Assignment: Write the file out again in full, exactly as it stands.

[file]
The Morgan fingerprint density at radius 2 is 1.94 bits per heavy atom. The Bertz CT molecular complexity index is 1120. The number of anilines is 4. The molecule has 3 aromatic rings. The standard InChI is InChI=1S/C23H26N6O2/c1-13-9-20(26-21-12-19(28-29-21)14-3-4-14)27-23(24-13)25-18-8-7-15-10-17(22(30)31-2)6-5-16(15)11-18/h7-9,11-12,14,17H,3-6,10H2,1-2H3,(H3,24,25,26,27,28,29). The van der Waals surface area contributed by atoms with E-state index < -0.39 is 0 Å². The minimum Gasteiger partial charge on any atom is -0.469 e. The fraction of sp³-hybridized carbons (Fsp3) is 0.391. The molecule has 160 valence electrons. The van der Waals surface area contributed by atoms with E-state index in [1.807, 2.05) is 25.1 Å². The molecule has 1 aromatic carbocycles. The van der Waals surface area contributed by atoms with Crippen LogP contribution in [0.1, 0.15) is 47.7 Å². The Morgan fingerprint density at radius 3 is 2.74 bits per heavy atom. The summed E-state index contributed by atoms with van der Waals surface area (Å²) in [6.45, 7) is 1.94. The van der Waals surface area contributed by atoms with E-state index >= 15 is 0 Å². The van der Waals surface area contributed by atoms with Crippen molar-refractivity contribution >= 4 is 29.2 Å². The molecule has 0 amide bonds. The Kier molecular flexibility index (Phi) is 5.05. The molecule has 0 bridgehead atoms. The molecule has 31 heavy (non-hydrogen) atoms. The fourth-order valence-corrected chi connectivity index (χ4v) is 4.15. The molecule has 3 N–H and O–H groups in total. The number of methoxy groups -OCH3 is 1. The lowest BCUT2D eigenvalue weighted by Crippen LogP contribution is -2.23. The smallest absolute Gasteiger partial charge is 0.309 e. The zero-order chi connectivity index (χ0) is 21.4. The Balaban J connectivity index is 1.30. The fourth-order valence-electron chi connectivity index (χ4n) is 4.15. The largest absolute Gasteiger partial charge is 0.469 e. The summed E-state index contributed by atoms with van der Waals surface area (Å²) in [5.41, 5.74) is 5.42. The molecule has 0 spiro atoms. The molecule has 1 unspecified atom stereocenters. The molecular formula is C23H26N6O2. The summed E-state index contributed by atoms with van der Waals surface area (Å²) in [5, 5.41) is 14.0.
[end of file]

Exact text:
The Morgan fingerprint density at radius 2 is 1.94 bits per heavy atom. The Bertz CT molecular complexity index is 1120. The number of anilines is 4. The molecule has 3 aromatic rings. The standard InChI is InChI=1S/C23H26N6O2/c1-13-9-20(26-21-12-19(28-29-21)14-3-4-14)27-23(24-13)25-18-8-7-15-10-17(22(30)31-2)6-5-16(15)11-18/h7-9,11-12,14,17H,3-6,10H2,1-2H3,(H3,24,25,26,27,28,29). The van der Waals surface area contributed by atoms with E-state index < -0.39 is 0 Å². The minimum Gasteiger partial charge on any atom is -0.469 e. The fraction of sp³-hybridized carbons (Fsp3) is 0.391. The molecule has 160 valence electrons. The van der Waals surface area contributed by atoms with E-state index in [1.807, 2.05) is 25.1 Å². The molecule has 1 aromatic carbocycles. The van der Waals surface area contributed by atoms with Crippen LogP contribution in [0.1, 0.15) is 47.7 Å². The Morgan fingerprint density at radius 3 is 2.74 bits per heavy atom. The summed E-state index contributed by atoms with van der Waals surface area (Å²) in [6.45, 7) is 1.94. The van der Waals surface area contributed by atoms with E-state index >= 15 is 0 Å². The van der Waals surface area contributed by atoms with Crippen molar-refractivity contribution >= 4 is 29.2 Å². The molecule has 0 amide bonds. The Kier molecular flexibility index (Phi) is 5.05. The molecule has 0 bridgehead atoms. The molecule has 31 heavy (non-hydrogen) atoms. The fourth-order valence-corrected chi connectivity index (χ4v) is 4.15. The molecule has 3 N–H and O–H groups in total. The number of methoxy groups -OCH3 is 1. The lowest BCUT2D eigenvalue weighted by Crippen LogP contribution is -2.23. The smallest absolute Gasteiger partial charge is 0.309 e. The zero-order chi connectivity index (χ0) is 21.4. The Balaban J connectivity index is 1.30. The fourth-order valence-electron chi connectivity index (χ4n) is 4.15. The largest absolute Gasteiger partial charge is 0.469 e. The summed E-state index contributed by atoms with van der Waals surface area (Å²) in [5.41, 5.74) is 5.42. The molecule has 0 spiro atoms. The molecule has 1 unspecified atom stereocenters. The molecular formula is C23H26N6O2. The summed E-state index contributed by atoms with van der Waals surface area (Å²) in [5, 5.41) is 14.0.